- Economists predict that we can build a 100 percent renewable energy system at costs comparable to or less than what we would have to spend to continue our reliance on dirty energy. The International Energy Agency estimates that limiting warming to 2° C would require an additional investment of about 1 percent of global GDP per year. That investment would yield savings of more than $115 trillion on fuel by 2050 – a net savings of more than $70 trillion. 
- Including the health and climate costs of dirty energy in the equation makes it even clearer that renewable energy is cost-effective.
Table ES-1. High Renewable Energy Scenarios for United States
*High renewables case also included replacement of 83% of gas fuels with biomass and hydrogen and reduction in solid fossil fuels use.
Figure ES-2. Global Solar Photovoltaic Capacity (Green Line) versus Projections (data: Greenpeace)
Solar energy installations around the world have grown faster than even the most optimistic forecasts made by Greenpeace (SG, ER, Advanced ER), the solar energy industry (SG) and the International Energy Agency (IEA)
Emerging technologies and new trends are opening the door for an unprecedented transformation of our energy system to 100 percent clean, renewable power.
- Renewable energy and energy efficiency technologies are quickly falling in price. Between 2009 and 2014, the cost of solar electricity in the United States fell by 78 percent and the cost of wind energy fell by 58 percent, according to Lazard. Since 2008, the cost of LED lighting has fallen by 90 percent. In many parts of the United States, wind is now the cheapest source of electricity, and solar power is on track to be the cheapest source of power in many parts of the world in the near future.
- Renewable energy technologies are continually improving in performance. For example, the U.S. Department of Energy estimates that improvement in turbine technology could expand the number of locations that can take advantage of clean wind energy.
- Promising new tools – for heating our homes, powering our factories, and moving people and goods over long distances with renewable energy – are either in development or beginning to make their way into the market. Experience with the current wave of renewable energy technologies suggests that supportive public policies can hasten the arrival of these low-carbon tools.
Figure ES-3. Recent Cost Declines in Clean Energy Technologies[ix]
Leaders at all levels of government should act to accelerate our transition to 100 percent renewable energy. Five key principles should guide America’s energy policy:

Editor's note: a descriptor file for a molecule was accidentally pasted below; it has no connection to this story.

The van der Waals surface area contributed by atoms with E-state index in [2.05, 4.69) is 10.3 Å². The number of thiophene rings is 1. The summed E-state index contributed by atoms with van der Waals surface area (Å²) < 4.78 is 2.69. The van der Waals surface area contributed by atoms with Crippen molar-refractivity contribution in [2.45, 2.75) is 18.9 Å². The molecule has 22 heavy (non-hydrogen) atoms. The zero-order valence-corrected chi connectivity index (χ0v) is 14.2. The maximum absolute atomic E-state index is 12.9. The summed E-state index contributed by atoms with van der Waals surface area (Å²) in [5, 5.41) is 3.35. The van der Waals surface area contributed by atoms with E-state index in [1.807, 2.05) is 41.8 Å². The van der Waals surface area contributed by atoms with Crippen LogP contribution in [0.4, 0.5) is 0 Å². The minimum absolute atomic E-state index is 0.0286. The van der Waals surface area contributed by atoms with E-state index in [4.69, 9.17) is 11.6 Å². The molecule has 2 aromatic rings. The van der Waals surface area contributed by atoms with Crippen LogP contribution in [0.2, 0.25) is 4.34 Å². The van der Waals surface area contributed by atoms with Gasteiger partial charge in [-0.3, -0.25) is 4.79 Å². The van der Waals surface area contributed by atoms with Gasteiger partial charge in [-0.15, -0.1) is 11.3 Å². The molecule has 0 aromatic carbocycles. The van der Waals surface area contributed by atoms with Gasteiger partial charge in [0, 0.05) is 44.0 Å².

- Prioritize energy savings. Conserving energy and using it more efficiently can ease the transition from dirty fuels to clean, renewable energy.
- Promote steady and swift deployment of clean renewable energy sources. Solar and wind energy are poised to play a major role in every vision of a 100 percent renewable energy system.
- Transition those portions of our economy that rely on direct combustion of fossil fuels to electricity and other zero-carbon energy carriers.
- Provide reliable access to renewable energy by modernizing the electricity grid and enabling community microgrids and grid-connected energy storage.
- To protect the global climate and our health, keep much of our coal, oil and gas reserves in the ground and cease construction of new fossil fuel infrastructure.
 International Energy Agency, Energy Technology Perspectives 2015: Mobilising Innovation to Accelerate Climate Action, 4 May 2015.
[ii] Alexander MacDonald et al., “Future Cost-Competitive Electricity Systems and Their Impact on U.S. CO2 Emissions,” Nature Climate Change, DOI: 10.1038/nclimate2921, 25 January 2016.
[iii] Mark Jacobson et al., “100% Clean and Renewable Wind, Water, and Sunlight (WWS) All-sector Energy Roadmaps for the 50 United States,” Energy & Environmental Science 2015 8:2093, DOI: 10.1039/C5EE01283J, 27 May 2015.
[iv] Sven Teske et al., Energy [R]evolution: A Sustainable World Energy Outlook 2015, Greenpeace International, Global Wind Energy Council, Solar PowerEurope, September 2015.
[v] James H. Williams et al., Energy and Environmental Economics, Pathways to Deep Decarbonization in the United States, 16 November 2015.
[vi] Cory Budischak, “Cost-minimized Combinations of Wind Power, Solar Power and Electrochemical Storage, Powering the Grid up to 99.9% of the Time,” Journal of Power Sources, 225: 60-74, 1 March 2013.
[vii] M.M. Hand et al., National Renewable Energy Laboratory, Renewable Electricity Futures Study, December 2012.
[viii] WWF, The Energy Report – 100% Renewable Energy by 2050, 2011.
[ix] Lazard, Lazard’s Levelized Cost of Electricity Analysis – Version 8.0, September 2014; U.S. Department of Energy, Revolution…Now: The Future Arrives for Five Clean Energy Technologies – 2015 Update, November 2015.